Sprint and T-Mobile have resurrecting merger talks and are close to completing their plans, according to a report that was first published by German newspaper Handelsblatt. At the same time, T-Mobile announced that it is delaying its annual salary increases for employees.
Sources familiar with the matter from T-Mobile's parent company Deutsche Telekom reportedly told Handelsblatt that the two companies were working on an all-stock deal that would join T-Mobile, the third-largest U.S.-based wireless provider, and fourth-place holder Sprint.
In the midst of the reports, T-Mobile's CEO John Legere issued a memo to employees that outlines a delay in annual salary increases from July 2017 to February 2018 for employees through senior manager level. In its place, the provider is offering employees a one-time $1,000 "thank you" stock grant. Legere said in the memo that the grant will help "bridge the transition" for employees as the company shifts to a new schedule that will align performance reviews, compensation increases, and stock grants.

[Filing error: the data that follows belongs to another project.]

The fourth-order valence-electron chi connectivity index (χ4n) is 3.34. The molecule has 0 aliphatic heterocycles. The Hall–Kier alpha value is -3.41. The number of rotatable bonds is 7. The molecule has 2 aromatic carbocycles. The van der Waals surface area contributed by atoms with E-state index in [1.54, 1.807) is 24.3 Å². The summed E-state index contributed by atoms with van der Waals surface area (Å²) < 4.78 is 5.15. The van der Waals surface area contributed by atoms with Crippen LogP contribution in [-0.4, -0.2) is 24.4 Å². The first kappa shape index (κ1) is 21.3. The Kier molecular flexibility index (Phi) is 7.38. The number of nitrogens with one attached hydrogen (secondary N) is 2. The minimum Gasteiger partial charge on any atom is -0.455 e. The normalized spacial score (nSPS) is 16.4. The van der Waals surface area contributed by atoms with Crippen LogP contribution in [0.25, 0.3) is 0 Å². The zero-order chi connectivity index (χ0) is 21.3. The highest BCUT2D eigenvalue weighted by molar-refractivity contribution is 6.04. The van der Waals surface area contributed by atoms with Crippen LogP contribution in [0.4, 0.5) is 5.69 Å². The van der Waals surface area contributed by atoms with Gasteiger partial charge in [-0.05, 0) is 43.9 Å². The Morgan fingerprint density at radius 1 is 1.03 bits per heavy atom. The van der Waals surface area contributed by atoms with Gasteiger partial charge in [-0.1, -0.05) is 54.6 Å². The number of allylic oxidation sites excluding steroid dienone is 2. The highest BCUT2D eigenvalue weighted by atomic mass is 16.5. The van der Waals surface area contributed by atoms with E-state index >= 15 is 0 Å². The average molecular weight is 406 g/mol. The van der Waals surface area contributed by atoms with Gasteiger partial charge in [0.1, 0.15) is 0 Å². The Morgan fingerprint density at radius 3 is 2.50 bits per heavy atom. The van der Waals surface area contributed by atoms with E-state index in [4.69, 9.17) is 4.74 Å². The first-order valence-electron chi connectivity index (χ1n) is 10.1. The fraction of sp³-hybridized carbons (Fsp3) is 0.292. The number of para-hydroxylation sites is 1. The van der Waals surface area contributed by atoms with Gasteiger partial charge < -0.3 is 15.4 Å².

It remains unclear whether changes to the company's compensation schedule are related to the reported merger plans, and T-Mobile did not respond to CRN's request for clarification before publication.
The new merger reports suggest that Deutsche Telekom has warmed to the idea of a tie-up because it is asking to maintain control over the combined company. A report published by Reuters in February said that SoftBank Group, the majority owner of Overland Park, Kansas-based Sprint, was willing to hand over control of its U.S.-based carrier to Deutsche Telekom if it would clinch a merger agreement.
SoftBank's CEO Masayoshi Son at the time said it would "sincerely love to begin talks" with Deutsche Telekom.
Sprint and Bellevue, Wash.-based T-Mobile are no strangers to merger talks. The two companies attempted to join forces in 2014 but were rebuffed by the Federal Communications Commission (FCC) during the Obama administration under Chairman Tom Wheeler. However, the U.S. regulatory environment under the Trump administration is being seen as more merger-friendly. The FCC is currently led by Republican Ajit Pai, who has previously voiced his support of merger and acquisition activity in the telecommunications space.